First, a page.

There are plenty of ways to reach it. Most stroll down from the Duomo on Via della Cazoullli past all the gelatarias and leatherware shops. There they will enter the piazza from the northwest corner and see it in its entirety. The medieval buildings on four sides are apricot coloured and they compliment the flagstones underfoot which are dotted with pigeons. In the southern corner are a number of open-air carriages for hire, the whiff of their dung on a hot day will take your breathe away for a different reason. And despite the hordes of tourists dashing to the Uffizi before the queues get too long or posing in front of the statues, there is a sense of palpable history to the Piazza. This was where the 'Bonfire of the Vanities' took place, where the fanatical friar Savaronola whipped the crowd into a frenzy. It was on this piazza back in 1504 that Michelangelo unveiled his David to the city fathers. He was meant to represent plucky little Florence with its battles with the 'goliath', which was then France.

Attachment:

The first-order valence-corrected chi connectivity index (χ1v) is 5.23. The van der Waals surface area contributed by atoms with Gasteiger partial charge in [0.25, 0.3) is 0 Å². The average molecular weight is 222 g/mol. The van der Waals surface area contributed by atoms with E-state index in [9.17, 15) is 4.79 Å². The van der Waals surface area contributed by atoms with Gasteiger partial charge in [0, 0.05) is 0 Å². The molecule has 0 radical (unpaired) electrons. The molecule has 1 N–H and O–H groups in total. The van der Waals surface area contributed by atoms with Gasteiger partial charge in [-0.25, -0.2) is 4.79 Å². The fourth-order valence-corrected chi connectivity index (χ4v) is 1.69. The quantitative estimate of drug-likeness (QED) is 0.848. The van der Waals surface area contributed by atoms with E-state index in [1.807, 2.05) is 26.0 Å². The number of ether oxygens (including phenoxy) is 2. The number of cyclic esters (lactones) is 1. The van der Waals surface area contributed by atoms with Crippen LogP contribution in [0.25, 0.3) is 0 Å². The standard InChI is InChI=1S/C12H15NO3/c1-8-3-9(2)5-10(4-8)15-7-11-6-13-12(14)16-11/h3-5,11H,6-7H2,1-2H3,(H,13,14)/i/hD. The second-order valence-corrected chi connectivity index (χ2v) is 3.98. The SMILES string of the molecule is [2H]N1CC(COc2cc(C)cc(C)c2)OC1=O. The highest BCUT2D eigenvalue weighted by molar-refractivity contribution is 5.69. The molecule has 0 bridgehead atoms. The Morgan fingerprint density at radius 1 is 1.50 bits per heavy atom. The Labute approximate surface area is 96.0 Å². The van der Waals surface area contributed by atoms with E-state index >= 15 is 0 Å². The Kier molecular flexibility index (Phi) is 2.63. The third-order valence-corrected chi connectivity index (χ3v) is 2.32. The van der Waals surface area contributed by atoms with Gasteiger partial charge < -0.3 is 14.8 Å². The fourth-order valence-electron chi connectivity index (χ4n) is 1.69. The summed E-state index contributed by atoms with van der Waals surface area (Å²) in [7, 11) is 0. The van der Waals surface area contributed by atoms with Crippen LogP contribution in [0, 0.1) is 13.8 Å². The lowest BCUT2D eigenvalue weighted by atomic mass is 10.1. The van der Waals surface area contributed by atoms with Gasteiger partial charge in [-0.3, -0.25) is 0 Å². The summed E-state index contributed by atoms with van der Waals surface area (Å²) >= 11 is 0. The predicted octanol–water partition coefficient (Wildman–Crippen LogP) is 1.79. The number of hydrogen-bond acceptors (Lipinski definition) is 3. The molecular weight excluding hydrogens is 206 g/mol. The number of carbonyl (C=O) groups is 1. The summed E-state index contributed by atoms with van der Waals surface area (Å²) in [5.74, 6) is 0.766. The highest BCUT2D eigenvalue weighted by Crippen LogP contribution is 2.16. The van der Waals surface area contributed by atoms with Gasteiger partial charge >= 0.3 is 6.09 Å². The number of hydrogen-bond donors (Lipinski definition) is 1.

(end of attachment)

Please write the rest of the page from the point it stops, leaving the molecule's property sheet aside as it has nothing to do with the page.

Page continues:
And it is the art which takes your attention in the Piazza della Signoria. The southern side is almost entirely taken up with the loggia, which was built in the 14th century to allow the city fathers to shelter from the sun during civic ceremonies. Now it is covered in fine statuary, and the public is allowed access. I wondered before I arrived how the famous statuary was protected from vandals and drunks rolling home after a night out. The reason became clear as I climbed the steps, there are security guards--if someone gets to close to The Rape of the Sabine Women the carabinieri growl ominously. The statues are impressive; most popular is Cellini's Perseus and Medusa, where a skinny youth in blue marble holds a head covered in snakes. Other impressive statues include Donatello's Mazocco--a lion statue and symbol of the city. And most memorably, Giambologna's Hercules and the Centaur, where Hercules wrestles with a mythological creature with the hindquarters of a horse. I had to giggle when one tourist spotted this and called out loudly, "Hey George! Come and look at this! Some guy is beating up a cow!"